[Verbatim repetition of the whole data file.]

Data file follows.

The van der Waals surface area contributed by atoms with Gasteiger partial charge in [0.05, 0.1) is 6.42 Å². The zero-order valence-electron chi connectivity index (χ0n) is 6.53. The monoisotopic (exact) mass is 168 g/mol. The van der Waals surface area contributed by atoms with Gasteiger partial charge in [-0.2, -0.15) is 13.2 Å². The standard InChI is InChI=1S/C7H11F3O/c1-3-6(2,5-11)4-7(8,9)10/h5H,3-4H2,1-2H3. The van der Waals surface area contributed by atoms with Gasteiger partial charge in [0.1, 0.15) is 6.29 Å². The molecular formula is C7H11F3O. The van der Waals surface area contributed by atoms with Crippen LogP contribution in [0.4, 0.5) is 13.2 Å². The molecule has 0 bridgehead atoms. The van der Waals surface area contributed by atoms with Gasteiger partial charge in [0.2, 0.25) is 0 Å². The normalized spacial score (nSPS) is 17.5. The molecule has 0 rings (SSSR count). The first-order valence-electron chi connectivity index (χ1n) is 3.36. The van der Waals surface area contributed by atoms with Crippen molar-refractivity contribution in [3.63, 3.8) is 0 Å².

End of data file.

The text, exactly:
The van der Waals surface area contributed by atoms with Gasteiger partial charge in [0.05, 0.1) is 6.42 Å². The zero-order valence-electron chi connectivity index (χ0n) is 6.53. The monoisotopic (exact) mass is 168 g/mol. The van der Waals surface area contributed by atoms with Gasteiger partial charge in [-0.2, -0.15) is 13.2 Å². The standard InChI is InChI=1S/C7H11F3O/c1-3-6(2,5-11)4-7(8,9)10/h5H,3-4H2,1-2H3. The van der Waals surface area contributed by atoms with Gasteiger partial charge in [0.1, 0.15) is 6.29 Å². The molecular formula is C7H11F3O. The van der Waals surface area contributed by atoms with Crippen LogP contribution in [0.4, 0.5) is 13.2 Å². The molecule has 0 bridgehead atoms. The van der Waals surface area contributed by atoms with Gasteiger partial charge in [0.2, 0.25) is 0 Å². The normalized spacial score (nSPS) is 17.5. The molecule has 0 rings (SSSR count). The first-order valence-electron chi connectivity index (χ1n) is 3.36. The van der Waals surface area contributed by atoms with Crippen molar-refractivity contribution in [3.63, 3.8) is 0 Å².